26/11/2019 at 18:52 #4222Aaron CoulterModerator
Has anyone been following the recent revelations about Mike Babcock and Bill Peters? First of all, it came out that Babcock humiliated Marner in his rookie year by exposing a list he made him write. And then it came out about Bill Peters allegedly using racist language towards Akim Aliu.
It’s all pretty horrible stuff, but my issue is that people must have known about this long before now. Why was nothing said? I think it points to the issues around hockey culture and how people are made to feel once they speak out.
Thoughts?26/11/2019 at 23:41 #4227Kyle CoeyParticipant
Basically, this has been around since hockey became a pro sport. I think you have hit the nail on the head with issues within the culture of hockey, particularly as you note on speaking out. I’ll expand here on what I think those issues are.
Toughness. Hockey is considered a sport that is tougher than all others, to the point where it actually becomes a little embarrassing. The concept of being ‘hockey tough’ is probably the one aspect of the game that everyone with a stake in it is at fault for. Players, fans, coaches, GM’s, owners all like to put physical and mental ‘toughness’ at the heart of the game. Full disclosure, I’ve bought into it myself in the past and historically my favourite players have often been those that play the most hard-nosed style on the ice. I think where I kind of rethought a little bit of my attitude was when Rich Peverley collapsed on the bench. It was gut wrenching. Soon after it came out that he’d woken up and asked to be put back in the game, there was an avalanche of memes about how tough he was and the age old comparisons with LeBron James having a sprained ankle or something. It was dumb, false machismo. It’s an extreme case, and I know that I’m something of a hypocrite when I say someone like Keeeeiiith Yandle is such a ‘hockey guy’ after having 9 teeth knocked out and returning to the gamete continue the iron man streak, but it’s ingrained in the fabric, the culture, of the game. But culture can change, it isn’t a static constant. When it comes to physical toughness we just need to determine what constitutes on ice heroics and what constitutes idiocy. I think moves are being made to address that.
Mental toughness. Second only because it’s unseen, this is huge in the locker room. You don’t want to be seen as the most infuriating word in pro sports; a distraction (Pick any major player shipped out of T-town in the last 10 years). In the case of a market like Toronto, if a player dares show something that looks like a personality, that’s what they are. You can also substitute that for ‘a cancer’ or other derisory term. The good thing about this is that there ARE shifts in attitudes that have seen players really speak up and acknowledge that problems can and should be talked about. Jordin Tootoo, Theo Fleury and Sheldon Souray all come to mind as examples here. Daniel Carcillo has done some great work in drawing attention to issues of abuse and head injuries, even though sometimes he takes a sledgehammer to walnut approach. All said though, it’s largely similar to physical injury. Try and hold yourself together and power through. Coaches like Babcock have long been known for their tendency to play mind games and a belief that the psychology of a team can mean the difference between winning or losing. What Babcock doesn’t/didn’t realise in Toronto is that this kind of approach to the contemporary game stands only to lose you the room.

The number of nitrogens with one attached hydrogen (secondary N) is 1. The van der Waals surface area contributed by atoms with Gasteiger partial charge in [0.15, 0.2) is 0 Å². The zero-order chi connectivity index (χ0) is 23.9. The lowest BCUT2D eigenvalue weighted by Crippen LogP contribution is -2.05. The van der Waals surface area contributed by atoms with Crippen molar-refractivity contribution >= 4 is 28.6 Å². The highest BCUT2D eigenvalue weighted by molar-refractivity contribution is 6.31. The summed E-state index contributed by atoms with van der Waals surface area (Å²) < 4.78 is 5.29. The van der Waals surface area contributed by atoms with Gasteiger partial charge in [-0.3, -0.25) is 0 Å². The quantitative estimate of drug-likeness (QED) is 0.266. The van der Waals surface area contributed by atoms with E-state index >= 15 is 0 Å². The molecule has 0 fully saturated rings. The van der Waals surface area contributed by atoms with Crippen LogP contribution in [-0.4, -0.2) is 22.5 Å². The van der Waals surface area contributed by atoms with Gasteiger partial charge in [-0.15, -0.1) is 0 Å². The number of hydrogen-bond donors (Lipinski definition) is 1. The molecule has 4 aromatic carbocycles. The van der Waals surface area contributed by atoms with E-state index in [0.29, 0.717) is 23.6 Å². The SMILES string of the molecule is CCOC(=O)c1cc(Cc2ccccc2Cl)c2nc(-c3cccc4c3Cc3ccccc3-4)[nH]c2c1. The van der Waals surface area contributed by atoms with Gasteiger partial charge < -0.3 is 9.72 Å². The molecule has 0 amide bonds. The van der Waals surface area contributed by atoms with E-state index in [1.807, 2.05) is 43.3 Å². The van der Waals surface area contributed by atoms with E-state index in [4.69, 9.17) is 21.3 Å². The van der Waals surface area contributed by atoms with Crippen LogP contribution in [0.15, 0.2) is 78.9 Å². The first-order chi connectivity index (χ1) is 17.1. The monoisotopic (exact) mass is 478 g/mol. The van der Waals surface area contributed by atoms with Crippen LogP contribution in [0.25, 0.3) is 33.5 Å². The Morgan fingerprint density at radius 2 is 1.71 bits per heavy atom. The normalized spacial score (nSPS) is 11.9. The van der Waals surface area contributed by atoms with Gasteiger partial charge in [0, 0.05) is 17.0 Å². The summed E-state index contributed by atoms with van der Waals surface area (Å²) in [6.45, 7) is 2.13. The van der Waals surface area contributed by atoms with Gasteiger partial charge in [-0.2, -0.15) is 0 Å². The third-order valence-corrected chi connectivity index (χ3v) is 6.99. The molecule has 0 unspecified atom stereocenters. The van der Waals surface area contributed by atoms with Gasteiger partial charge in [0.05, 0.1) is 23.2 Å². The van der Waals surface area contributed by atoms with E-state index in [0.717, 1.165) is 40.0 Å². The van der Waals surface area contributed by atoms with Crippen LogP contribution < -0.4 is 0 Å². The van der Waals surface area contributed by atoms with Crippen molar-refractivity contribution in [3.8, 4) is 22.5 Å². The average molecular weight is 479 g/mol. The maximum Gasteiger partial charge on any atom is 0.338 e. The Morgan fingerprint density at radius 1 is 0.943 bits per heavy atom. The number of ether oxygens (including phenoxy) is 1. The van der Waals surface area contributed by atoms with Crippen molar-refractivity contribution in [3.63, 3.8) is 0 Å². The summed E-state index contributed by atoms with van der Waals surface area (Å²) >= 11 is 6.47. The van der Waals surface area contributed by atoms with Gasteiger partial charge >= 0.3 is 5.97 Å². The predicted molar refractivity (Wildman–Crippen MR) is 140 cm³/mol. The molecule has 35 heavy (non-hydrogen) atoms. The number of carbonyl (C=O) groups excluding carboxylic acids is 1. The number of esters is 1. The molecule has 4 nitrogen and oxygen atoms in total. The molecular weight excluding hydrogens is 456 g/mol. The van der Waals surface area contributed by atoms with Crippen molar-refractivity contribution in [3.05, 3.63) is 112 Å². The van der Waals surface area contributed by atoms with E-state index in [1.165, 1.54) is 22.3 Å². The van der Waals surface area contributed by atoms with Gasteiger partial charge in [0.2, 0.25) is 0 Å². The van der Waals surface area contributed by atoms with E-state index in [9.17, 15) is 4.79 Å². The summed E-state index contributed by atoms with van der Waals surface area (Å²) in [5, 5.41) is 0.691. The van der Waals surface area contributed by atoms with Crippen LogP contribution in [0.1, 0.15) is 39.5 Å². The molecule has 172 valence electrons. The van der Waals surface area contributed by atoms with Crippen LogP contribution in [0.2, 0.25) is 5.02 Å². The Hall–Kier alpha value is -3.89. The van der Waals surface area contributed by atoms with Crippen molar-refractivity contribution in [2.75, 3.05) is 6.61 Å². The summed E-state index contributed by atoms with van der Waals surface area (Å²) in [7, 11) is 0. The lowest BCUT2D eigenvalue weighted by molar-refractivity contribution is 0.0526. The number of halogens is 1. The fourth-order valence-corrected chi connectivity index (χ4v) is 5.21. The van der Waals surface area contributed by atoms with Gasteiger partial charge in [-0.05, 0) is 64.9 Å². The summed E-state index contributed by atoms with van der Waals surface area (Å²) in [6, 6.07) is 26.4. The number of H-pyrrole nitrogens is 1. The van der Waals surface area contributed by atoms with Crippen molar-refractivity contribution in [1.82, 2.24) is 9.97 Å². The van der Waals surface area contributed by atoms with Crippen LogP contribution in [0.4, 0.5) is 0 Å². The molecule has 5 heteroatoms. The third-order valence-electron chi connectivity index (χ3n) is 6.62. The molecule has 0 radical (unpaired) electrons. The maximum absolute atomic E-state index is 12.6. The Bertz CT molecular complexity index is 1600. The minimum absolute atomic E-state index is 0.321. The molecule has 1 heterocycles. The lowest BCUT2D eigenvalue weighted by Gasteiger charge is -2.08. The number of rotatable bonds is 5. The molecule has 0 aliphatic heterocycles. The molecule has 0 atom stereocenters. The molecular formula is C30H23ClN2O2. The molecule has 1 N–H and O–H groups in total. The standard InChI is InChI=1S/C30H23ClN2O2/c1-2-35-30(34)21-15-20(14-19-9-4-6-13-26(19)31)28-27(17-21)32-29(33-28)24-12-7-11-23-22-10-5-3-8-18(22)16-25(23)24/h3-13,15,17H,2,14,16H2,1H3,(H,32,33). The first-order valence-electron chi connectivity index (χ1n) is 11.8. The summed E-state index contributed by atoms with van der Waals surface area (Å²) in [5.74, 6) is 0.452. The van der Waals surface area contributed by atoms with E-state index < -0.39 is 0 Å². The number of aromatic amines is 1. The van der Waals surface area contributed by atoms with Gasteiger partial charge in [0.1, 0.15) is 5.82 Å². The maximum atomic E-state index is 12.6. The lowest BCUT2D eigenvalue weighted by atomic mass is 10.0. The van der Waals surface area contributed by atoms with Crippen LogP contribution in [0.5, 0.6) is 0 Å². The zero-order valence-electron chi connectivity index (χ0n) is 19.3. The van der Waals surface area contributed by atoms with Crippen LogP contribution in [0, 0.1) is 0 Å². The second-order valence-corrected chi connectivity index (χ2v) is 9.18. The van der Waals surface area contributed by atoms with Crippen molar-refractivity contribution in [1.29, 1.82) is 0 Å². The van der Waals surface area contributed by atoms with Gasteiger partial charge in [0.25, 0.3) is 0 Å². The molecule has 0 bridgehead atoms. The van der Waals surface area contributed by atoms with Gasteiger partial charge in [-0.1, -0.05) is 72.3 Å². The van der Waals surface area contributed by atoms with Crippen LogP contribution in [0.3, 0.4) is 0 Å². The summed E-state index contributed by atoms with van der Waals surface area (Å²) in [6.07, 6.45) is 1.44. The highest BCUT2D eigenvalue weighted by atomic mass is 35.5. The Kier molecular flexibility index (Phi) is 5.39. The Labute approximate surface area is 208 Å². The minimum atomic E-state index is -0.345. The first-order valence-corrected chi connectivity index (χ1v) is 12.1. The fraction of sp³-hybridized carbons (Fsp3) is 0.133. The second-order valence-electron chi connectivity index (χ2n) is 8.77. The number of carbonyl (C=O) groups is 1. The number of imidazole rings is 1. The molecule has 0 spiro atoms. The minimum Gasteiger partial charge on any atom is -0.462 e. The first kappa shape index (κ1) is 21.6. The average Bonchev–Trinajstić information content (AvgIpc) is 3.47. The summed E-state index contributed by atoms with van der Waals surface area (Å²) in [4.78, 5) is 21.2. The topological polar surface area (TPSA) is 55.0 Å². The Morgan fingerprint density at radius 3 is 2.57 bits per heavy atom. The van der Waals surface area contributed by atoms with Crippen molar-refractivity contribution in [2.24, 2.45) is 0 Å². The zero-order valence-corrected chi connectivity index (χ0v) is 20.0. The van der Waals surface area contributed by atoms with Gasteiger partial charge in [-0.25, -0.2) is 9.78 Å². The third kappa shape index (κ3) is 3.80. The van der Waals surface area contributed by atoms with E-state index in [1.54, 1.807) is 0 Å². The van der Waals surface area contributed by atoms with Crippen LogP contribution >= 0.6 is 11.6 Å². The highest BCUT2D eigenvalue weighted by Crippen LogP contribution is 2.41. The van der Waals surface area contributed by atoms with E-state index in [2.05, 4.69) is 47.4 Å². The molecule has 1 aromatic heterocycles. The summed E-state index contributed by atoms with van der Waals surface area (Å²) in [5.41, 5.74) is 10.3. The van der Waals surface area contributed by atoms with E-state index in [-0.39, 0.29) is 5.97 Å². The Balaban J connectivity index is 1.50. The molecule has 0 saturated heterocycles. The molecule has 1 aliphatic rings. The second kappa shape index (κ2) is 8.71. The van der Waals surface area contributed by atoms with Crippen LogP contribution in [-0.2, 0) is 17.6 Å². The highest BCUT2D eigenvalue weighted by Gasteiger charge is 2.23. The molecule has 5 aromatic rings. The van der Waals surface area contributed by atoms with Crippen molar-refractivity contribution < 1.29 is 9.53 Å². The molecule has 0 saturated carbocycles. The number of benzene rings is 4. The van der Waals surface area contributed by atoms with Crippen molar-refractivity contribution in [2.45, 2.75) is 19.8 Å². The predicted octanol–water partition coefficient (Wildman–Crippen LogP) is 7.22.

Now that I’ve got through that essay, I’ll directly tackle the question as to why nothing was said until now. Simply put, the dynamics are VERY similar to what we’ve seen in cases of institutional abuse, or perhaps even more pertinent, the #MeToo movement. It’s about power. Both Babcock and Peters hold the power in the coach/player relationship. They knew it and they chose to abuse it. Who’s going to say anything to them when their career is on the line? I’m not going to go into too much depth here as I run the risk of creating a hierarchy of victims, but ultimately, the root cause here is the abuse of power that in a nutshell amounts to player putting up with someone’s s**t to allow them to have a career. What happens if a player, let’s say a veteran who doesn’t really have as much reason to worry about their job security speaks up? See Mike Commodore.
What will be interesting is how the conversation goes from here. Either the ranks close and this goes away quietly with the NHL making a few statements and empty promises about player welfare, or this snowballs and we see some active coaches sent to the scrapheap and some legendary coaches have their legacies tarnished. I’ll just be interested to see what people would constitute as ‘abuse’ from a coach as in fairness, they aren’t there to be your friend either, and often abrasive coaches can get results. For me though, Babcock was being a duplicitous snake and Bill Peters is just a grade A sack of s**t.
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